Code Review Stories #1

This is the first post of a sporadic series where we will dive into the weeds of more complex Python code review samples. I will take (slightly modified) real-world code samples, explain some common mistakes that have been made, and how we can improve things. Let’s jump right in!

In this scenario, we have a component that is supposed to handle artifacts containing log messages. It is structured as an object implementing a pipeline of various sanitization and postprocessing tasks. Among a ton of other things, there is the groom_logs method, which is static, and fulfills the task of validating and deduplicating the log list of a given artifact.

class MyLogHandler:
    ...
    @staticmethod
    def groom_logs(my_artifact):
        log_list = my_artifact.get("logs")
        if log_list is None:
            return

        def is_valid(log_entry):
            if log_entry.get("level") not in ("info", "warning", "error"):
                return False
            if "message" not in log_entry.keys():
                return False
            return True

        def remove_duplicates(log_list: List[Dict[Any, Any]]):
            # taken from https://stackoverflow.com/questions/9427163/remove-duplicate-dict-in-list-in-python
            seen = set()
            new_l = []
            for d in log_list:
                t = tuple(d.items())
                if t not in seen:
                    seen.add(t)
                    new_l.append(d)

            return new_l

        logs = remove_duplicates(logs)
        logs = [entry for entry in logs if is_valid(entry)]
        return logs

A few good things first

The encapsulation for log message sanitization was nice in the overall program’s context. The methods were separated nicely, code from external resources was marked and things worked all in all. Let’s not forget to tailor some nice things into the review text. That keeps up morale and maintains a constructive atmosphere where good engineering is not taken for granted and possibly overlooked!

Nested function definitions

The functions is_valid and remove_duplicates exist inside the groom_logs method. It is clear that the developer noticed, that these definitions are only needed inside the method, so it was a natural decision to include them in exactly that scope. The advantage is, that this avoids cluttering the overall namespace. This decision sacrifices two other properties however: Readability and testability.

Reading the method code for the first time, you start out in line 5. We get the data, we check for emptiness, so far so good. In line 9 we have to switch the context to a helper method, validating the message dictionary itself. Continuing to line 16, we switch context to how duplicate dictionaries are removed from a list (while preserving the order). In line 28, we finally are back to our main log grooming method, where we make use of the previously defined functions.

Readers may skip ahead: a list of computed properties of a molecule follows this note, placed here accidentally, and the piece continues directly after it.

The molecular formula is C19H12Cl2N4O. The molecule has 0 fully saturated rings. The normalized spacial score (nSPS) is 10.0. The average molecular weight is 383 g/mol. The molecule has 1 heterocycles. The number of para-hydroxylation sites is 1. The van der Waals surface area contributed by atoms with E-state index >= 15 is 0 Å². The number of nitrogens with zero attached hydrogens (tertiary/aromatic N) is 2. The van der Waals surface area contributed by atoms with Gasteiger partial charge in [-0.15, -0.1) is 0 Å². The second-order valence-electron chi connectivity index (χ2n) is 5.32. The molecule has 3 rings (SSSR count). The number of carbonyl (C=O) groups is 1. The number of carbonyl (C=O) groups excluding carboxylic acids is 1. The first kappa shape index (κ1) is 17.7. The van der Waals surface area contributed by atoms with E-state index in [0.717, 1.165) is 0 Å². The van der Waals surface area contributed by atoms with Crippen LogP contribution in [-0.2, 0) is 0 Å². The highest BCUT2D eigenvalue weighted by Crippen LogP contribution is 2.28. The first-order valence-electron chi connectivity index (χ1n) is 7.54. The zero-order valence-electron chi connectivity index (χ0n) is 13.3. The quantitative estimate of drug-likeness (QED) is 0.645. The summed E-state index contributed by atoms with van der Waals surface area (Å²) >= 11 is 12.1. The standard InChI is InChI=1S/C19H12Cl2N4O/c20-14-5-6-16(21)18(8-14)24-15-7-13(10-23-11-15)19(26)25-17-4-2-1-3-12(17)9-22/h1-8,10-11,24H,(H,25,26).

Testing the method code can be easy in integration tests. However, how would we unit test is_valid or remove_duplicates ? There is no easy way to reach these functions, so testing them as smallest possible units is not feasible. We’re bound to testing the overall log grooming method, which is rather complex. This increases the chance of us missing an edge case in our test scenarios and not finding a bug.

An easy fix here is to simply pull the functions out of the class. This has the advantage that the overall MyLogHandler object only contains methods that are relevant to its main business logic. Otherwise, with many static method definitions inside, it might be hard to distinguish between helper methods and actual processing entry points. If the number of module-level helper functions becomes too large, there might be an opportunity to create a helper submodule. This was out of scope here, however, so here is version two:

def is_valid_log_entry(log_entry):
    if log_entry.get("level") not in ("info", "warning", "error"):
        return False
    if "message" not in log_entry.keys():
        return False
    return True


def remove_duplicate_logs(log_list: List[Dict[Any, Any]]):
    # taken from https://stackoverflow.com/questions/9427163/remove-duplicate-dict-in-list-in-python
    seen = set()
    new_l = []
    for d in log_list:
        t = tuple(d.items())
        if t not in seen:
            seen.add(t)
            new_l.append(d)

    return new_l


class MyLogHandler:
    @staticmethod
    def groom_logs(my_artifact):
        log_list = my_artifact.get("logs")
        if log_list is None:
            return

        logs = remove_duplicates(logs)
        logs = [entry for entry in logs if is_valid(entry)]
        return logs

The minor things

Now for the nitpicking. It’s the timeless classics that never get old in code reviews (and regularly are committed by myself as well):

  1. Inconsistent type hints
  2. Missing docstrings
  3. The validation function can be made more concise

These don’t require a lot of explanation, so I’ll leave you just with the slightly nicer validation function:

def is_valid_log_entry(entry):
    level_valid = entry.get("level") in ("info", "warning", "error")
    message_valid = type(entry.get("message")) == str
    return all((level_valid, message_valid))

This has the advantage that it’s easier to add new conditions. And we actually fixed a bug, because the type of message was not checked before. Yay!